Do you think some africans nations creating strict laws were created out of no where? No they weren't they were created as a result of cases like colonization for example in their own back yard or what the Native americans, aboriginals and south africans went through, plan and simple. So I think you are over hyping and underestimating Nigerians, based on the links for the most part africans are awake but they can still congratulate a powerless figure head royal family all they want the same way they congratulate Nollywood stars Like Omotola or Genevieve when they make when progress higher in the careers or How Aliko Dangote being a Black Nigerian Billionaire makes them proud. Personally I get the issues you are trying to address but stop making up conspiracy theories and concluding Africans are naive because some nigerians on a nairaland thread about kate and williams are simply congratulating them on their new baby girl being born, ridiculous.
|Culture / Re: 10 Beautiful African Traditional Wedding Attires by anonymous6(f): 6:08pm On May 10|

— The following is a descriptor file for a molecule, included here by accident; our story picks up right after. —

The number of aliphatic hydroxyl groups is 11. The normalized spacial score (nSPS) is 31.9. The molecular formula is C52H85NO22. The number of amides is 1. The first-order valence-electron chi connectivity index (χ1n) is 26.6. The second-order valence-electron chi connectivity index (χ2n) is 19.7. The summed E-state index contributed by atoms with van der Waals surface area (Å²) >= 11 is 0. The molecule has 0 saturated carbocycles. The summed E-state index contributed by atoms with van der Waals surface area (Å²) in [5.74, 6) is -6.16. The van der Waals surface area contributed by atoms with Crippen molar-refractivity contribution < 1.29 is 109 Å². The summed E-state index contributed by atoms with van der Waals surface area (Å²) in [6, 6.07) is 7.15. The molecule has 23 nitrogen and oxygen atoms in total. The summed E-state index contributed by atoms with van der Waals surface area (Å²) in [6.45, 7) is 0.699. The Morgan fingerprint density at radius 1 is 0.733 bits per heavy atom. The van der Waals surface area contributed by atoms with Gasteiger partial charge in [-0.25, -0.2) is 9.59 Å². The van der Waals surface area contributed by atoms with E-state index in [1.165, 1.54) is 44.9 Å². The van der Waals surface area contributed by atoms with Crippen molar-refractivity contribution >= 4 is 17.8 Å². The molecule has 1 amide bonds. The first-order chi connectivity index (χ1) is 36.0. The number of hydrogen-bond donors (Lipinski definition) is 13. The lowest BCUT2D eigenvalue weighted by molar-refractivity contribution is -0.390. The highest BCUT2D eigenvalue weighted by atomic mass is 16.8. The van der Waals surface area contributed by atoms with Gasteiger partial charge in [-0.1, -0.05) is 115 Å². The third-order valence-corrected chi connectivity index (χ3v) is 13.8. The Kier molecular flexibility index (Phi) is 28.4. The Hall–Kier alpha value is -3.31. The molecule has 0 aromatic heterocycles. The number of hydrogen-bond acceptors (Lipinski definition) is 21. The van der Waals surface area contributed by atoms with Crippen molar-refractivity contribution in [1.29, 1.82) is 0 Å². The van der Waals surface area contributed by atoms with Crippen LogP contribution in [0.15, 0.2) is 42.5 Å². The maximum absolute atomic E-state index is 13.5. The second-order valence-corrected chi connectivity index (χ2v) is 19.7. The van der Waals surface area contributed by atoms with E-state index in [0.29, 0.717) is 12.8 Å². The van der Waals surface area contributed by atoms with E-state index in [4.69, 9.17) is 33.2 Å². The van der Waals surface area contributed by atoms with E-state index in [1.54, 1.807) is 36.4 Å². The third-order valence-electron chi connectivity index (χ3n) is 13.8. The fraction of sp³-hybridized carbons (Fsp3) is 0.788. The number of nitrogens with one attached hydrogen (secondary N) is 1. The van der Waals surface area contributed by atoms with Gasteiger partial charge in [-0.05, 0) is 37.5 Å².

exactly thats what I said in the beginning, Nigeria needs its own section when it comes to attires that represent Nigeria as a country.
|Culture / Re: 10 Beautiful African Traditional Wedding Attires by anonymous6(f): 5:39pm On May 10|
|Culture / Re: My Confusion About Edos by anonymous6(f): 5:33pm On May 10|
True, I agree
|Culture / Re: 10 Beautiful African Traditional Wedding Attires by anonymous6(f): 4:12pm On May 08|
I always will rep Nigeria of course but I feel Ghana, Ivory coast and morocco was pretty to but I felt the picture for Nigeria was good but I have seen much better as far as I am concerned when it comes to repping Nigeria, also number 1 which was south africa mentioned the tribe that traditional attire was from, it would be nice if they did that for Nigeria, cause Nigeria can not be summed up with just one picture